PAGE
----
The above may sound reasonable in theory. But in practice, it overlooks the fact that Nolan's plan depends on the cooperation of the same Central American governments that have done so much to create the refugee crisis by failing to protect the children from gang-related violence in the first place. In essence, Nolan's proposal is little more than an elaborate form of refoulement, something that goes against the most basic principles of international refugee law, as an Appendix to the above UNHCR report points out.

Beyond this, Nolan's proposal directly conflicts with the UNHCR report's goal of strengthening, not weakening, asylum rights in the countries which child refugees are seeking to enter. In this critically important respect, Nolan's proposal would not support the UN's objective of protecting child refugees. Instead, it would undermine the UN's purpose.

In its March 12 press release for the Children on the Run report, UNHCR states:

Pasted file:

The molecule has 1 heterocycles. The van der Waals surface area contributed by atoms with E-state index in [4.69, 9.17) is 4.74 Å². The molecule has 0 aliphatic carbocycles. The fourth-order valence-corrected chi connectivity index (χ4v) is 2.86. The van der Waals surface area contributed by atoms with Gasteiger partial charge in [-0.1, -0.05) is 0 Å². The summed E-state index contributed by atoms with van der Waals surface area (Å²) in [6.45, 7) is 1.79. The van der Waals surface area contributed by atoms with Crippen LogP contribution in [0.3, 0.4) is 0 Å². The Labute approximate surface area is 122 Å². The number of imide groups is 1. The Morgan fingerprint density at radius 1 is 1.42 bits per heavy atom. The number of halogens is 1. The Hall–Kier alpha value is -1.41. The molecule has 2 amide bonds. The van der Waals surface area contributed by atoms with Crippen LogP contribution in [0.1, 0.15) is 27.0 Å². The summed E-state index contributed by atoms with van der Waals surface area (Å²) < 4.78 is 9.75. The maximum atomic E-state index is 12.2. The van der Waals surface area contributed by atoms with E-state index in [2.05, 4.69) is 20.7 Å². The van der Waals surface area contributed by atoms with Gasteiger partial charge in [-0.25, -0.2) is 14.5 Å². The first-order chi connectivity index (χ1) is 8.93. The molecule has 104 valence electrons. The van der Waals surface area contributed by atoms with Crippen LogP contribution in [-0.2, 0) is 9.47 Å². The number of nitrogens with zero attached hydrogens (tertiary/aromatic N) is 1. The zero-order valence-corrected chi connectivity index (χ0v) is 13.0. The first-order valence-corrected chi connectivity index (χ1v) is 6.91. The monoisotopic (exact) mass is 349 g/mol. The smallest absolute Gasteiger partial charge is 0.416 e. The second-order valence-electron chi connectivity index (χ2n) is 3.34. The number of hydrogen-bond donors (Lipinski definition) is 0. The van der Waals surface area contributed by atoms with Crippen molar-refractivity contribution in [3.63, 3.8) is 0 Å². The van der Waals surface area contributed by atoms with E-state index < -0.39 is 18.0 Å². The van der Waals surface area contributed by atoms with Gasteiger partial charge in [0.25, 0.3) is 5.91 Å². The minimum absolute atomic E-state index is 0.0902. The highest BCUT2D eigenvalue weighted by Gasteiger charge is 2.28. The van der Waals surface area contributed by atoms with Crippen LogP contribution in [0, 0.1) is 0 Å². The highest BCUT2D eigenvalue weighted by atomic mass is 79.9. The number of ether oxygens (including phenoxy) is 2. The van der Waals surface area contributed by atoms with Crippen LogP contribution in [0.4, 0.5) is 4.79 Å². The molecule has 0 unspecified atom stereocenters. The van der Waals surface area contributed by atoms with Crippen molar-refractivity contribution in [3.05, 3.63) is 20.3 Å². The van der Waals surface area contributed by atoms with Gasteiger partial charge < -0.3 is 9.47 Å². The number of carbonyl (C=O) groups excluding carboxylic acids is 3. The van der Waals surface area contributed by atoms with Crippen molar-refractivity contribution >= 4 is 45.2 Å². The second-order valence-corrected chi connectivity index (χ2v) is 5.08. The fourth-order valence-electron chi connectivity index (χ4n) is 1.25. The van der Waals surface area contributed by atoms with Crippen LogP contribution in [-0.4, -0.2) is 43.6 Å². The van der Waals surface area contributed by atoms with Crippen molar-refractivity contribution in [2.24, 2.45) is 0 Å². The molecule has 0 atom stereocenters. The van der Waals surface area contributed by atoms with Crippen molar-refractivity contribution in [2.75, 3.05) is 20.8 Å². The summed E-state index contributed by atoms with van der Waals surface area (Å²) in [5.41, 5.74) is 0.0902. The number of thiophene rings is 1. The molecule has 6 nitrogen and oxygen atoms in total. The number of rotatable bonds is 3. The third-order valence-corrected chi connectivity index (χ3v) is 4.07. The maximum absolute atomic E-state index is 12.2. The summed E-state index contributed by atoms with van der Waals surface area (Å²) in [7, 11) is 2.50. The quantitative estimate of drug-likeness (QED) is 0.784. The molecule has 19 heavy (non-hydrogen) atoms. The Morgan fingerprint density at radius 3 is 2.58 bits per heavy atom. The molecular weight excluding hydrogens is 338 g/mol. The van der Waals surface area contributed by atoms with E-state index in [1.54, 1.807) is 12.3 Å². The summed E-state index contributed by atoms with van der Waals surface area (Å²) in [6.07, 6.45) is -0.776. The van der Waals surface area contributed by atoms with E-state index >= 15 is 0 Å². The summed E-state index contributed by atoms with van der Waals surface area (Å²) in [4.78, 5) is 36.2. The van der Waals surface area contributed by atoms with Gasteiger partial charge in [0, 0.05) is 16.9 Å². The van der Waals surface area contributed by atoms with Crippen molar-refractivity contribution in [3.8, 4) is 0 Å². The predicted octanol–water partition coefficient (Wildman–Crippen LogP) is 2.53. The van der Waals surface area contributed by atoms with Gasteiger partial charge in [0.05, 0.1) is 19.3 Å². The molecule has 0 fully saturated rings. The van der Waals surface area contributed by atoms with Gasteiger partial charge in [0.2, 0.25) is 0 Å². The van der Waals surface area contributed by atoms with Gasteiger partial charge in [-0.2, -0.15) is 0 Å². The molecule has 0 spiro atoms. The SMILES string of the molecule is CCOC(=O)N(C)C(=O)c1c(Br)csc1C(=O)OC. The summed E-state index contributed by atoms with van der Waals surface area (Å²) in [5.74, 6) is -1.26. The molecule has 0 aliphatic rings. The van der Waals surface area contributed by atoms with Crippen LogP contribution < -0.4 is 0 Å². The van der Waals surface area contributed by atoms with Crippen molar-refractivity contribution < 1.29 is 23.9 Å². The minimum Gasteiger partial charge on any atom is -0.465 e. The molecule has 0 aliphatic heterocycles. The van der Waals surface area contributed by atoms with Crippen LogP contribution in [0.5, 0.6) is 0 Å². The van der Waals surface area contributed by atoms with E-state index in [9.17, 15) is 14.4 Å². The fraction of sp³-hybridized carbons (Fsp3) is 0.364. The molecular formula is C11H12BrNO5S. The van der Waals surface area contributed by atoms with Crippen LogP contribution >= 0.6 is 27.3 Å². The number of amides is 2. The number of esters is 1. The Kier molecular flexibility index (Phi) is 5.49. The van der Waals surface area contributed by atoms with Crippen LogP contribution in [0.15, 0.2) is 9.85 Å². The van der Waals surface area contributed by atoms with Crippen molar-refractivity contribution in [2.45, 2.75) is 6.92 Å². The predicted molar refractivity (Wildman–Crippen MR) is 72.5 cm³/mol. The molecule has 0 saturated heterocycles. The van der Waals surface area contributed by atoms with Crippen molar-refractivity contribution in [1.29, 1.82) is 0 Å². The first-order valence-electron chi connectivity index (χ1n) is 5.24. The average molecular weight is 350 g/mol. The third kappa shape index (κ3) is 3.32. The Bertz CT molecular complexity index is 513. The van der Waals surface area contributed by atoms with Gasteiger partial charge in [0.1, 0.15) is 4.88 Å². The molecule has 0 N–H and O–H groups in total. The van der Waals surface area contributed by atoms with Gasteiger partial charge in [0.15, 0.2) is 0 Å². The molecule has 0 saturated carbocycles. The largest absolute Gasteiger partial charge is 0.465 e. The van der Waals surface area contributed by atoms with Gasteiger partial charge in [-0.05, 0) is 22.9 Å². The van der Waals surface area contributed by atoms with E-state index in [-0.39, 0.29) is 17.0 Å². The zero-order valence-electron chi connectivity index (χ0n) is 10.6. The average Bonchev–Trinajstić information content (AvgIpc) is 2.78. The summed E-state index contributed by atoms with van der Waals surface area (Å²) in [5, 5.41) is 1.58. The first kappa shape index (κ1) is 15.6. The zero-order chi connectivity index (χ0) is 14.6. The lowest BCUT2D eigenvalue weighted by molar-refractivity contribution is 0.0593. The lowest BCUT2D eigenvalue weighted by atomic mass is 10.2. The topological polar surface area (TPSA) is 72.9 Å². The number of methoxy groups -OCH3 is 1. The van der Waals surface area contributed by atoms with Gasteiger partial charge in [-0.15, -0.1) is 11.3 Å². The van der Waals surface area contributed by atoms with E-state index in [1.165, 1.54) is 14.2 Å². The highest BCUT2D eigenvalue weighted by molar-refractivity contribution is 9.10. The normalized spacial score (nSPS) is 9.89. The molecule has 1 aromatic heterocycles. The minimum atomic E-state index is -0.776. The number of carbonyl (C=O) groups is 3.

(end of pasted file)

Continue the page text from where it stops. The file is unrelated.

"The number of children making the perilous journey [from Central America] alone and unaccompanied has doubled each year since 2010. The US government estimated, and is on track to reach, 60,000 children reaching United States territory this year in search of safe haven.

Although the US receives the majority of new asylum claims by both children and adults from El Salvador, Guatemala Honduras, it is not alone...

Globally, the protection of children is a core priority for UNHCR. The international community has long recognized both the right of children to seek asylum and their vulnerability."
[Emphasis added.]

And in the opening remarks by Antonio Guterres, UNHCR High Commissioner, made on the same day in launching the above report he stated: